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Hybrid ecologies unfold through complex interactions between actors and elements: human, non-human, biological, mineral, robotic, artificial, etc. There has always been some forms of interaction between humans and their immediate biological environment (through agriculture, bee keeping, fermentation techniques, etc.) but contemporary science is speeding up the synergies and frictions

The actors of hybrid ecologies are many. They are genetically engineered plants, cloned trees, animals used as sensors. Or they are robots, software and networks that encroach on the biological and sometimes manage to fuse with it. Some of this hybrid ecology is the direct result of human actions but increasingly, we see signs that biological and technological entities are escaping human control and are transforming the planet

social

Socially engaged artists need not be aligned (and may often be opposed) to the public sector and to institutionalized systems. In many countries, structures of democratic governance and public responsibility are shifting, eroding, and being remade in profound ways—driven by radical economic, political, and global forces. According to what terms and through what means can art engage with these changes?

Greiner’s works involve buying 40 litres of maggots and bringing them to the exhibition space until they turn into flies, composing music based on
 the luminous skin of a squid, convincing the Director of the Neue Nationalgalerie in Berlin to consider a fly as a living artwork, photographing portraits of algae, carefully orchestrating explosions around Berlin

“The Condition” might look like standard (media) art installation but don’t let its playful appearance fool you. The deeper you dig, the more you realize how many thought-provoking ideas and issues the work raises: new forms of ‘natural selection’ where it’s the prettiest -not the fittest- that survives, novel ecology in which salmons and tulips are grown à la carte, and intersection between the design of biological organisms and capitalistic values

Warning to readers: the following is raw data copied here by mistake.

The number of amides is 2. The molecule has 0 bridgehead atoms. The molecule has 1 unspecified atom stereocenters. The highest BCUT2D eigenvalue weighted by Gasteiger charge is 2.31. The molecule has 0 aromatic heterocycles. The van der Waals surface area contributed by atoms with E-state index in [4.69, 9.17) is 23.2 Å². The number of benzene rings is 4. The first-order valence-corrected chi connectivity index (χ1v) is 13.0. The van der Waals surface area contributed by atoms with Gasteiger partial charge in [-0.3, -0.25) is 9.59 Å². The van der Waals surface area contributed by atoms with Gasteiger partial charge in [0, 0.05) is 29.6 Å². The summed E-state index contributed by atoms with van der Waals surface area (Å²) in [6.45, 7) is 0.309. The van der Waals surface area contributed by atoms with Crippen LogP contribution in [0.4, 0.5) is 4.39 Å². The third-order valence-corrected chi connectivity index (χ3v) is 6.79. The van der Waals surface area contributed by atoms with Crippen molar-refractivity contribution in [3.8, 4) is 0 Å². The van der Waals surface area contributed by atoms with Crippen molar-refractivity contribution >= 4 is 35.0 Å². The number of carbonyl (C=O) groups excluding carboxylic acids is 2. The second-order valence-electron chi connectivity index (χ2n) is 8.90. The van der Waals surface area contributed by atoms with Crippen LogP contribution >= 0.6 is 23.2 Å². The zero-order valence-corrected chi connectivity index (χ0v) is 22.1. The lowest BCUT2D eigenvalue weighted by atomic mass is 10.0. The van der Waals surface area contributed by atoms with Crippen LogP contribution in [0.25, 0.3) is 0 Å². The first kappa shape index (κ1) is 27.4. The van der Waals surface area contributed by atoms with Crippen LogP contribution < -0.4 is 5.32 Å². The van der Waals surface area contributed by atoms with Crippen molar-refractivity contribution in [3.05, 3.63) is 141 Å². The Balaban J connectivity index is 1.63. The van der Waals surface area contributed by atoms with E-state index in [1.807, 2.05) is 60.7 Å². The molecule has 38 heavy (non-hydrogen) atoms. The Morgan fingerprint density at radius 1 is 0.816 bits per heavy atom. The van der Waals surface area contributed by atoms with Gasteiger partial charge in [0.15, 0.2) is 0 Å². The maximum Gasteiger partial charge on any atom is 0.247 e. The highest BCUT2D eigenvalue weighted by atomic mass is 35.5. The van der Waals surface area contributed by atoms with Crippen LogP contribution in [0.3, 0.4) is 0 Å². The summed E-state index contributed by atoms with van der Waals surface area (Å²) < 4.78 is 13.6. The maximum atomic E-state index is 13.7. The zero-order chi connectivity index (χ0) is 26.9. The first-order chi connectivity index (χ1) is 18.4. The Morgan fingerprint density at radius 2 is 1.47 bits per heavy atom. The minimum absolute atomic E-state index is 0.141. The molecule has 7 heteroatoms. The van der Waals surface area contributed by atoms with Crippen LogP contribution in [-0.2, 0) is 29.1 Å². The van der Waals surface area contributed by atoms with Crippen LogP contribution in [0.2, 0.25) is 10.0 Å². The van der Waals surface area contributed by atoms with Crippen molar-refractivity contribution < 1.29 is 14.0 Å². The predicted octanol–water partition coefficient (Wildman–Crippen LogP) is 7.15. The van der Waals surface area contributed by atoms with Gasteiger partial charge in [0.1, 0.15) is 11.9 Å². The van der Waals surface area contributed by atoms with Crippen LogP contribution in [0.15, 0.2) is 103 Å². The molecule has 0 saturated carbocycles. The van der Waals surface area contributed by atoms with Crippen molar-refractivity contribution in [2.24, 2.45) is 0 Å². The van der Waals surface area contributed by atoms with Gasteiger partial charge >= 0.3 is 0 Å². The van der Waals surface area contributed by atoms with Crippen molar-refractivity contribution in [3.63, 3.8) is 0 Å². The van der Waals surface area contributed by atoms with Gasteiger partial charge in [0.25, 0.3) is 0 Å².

What these works have in common is that their design and violence are ambiguous. They start with what looks like a laudable impulse, only in the most ruthless context possible: rice that feeds hungry populations but pollutes the environment with pesticides, a brutal weapon that causes pain but not so much pain that it will kill, animal welfare in slaughterhouses, and other oxymoron.

The work invites people on a tour of both metal music and metal materials in Helsinki. Participants get a metal detector that has been altered to play pre-recorded music from Helsinki metal bands. The group then wanders through the city historical sites, looks for the presence of iron, tin, steel, silver, copper and other metals in the ground and as soon as the device has spotted something, hard rock and metal will play through the headphones

Good Luck, Archaeologists! reflects on the 10 years of OTTO-Prod‘s programme of shows, concerts, art residencies and performance in Maribor. You might have never been to Maribor, it’s Slovenia’s second-largest city, it’s charming and it’s actually not that large. And maybe you haven’t heard much about OTTO-Prod but i love what these young artists from Marseille have been doing, quietly and with far more talent than money, in Maribor and elsewhere for a decade

The newly commissioned works investigate repetition through works as diverse as an improvised performance based on the sounds of war, the exploration of the traces left by an UFO seen over the village of Bir-Nabala, a patchwork blanket that is knitted and then unravelled in echo of the Palestinian-Syrian refugees who have to rebuild their life with each displacement, the reviving of an archival photo of a 1970s Palestinian female fighter through various moments in the history of post-Nakba Palestinian art, etc.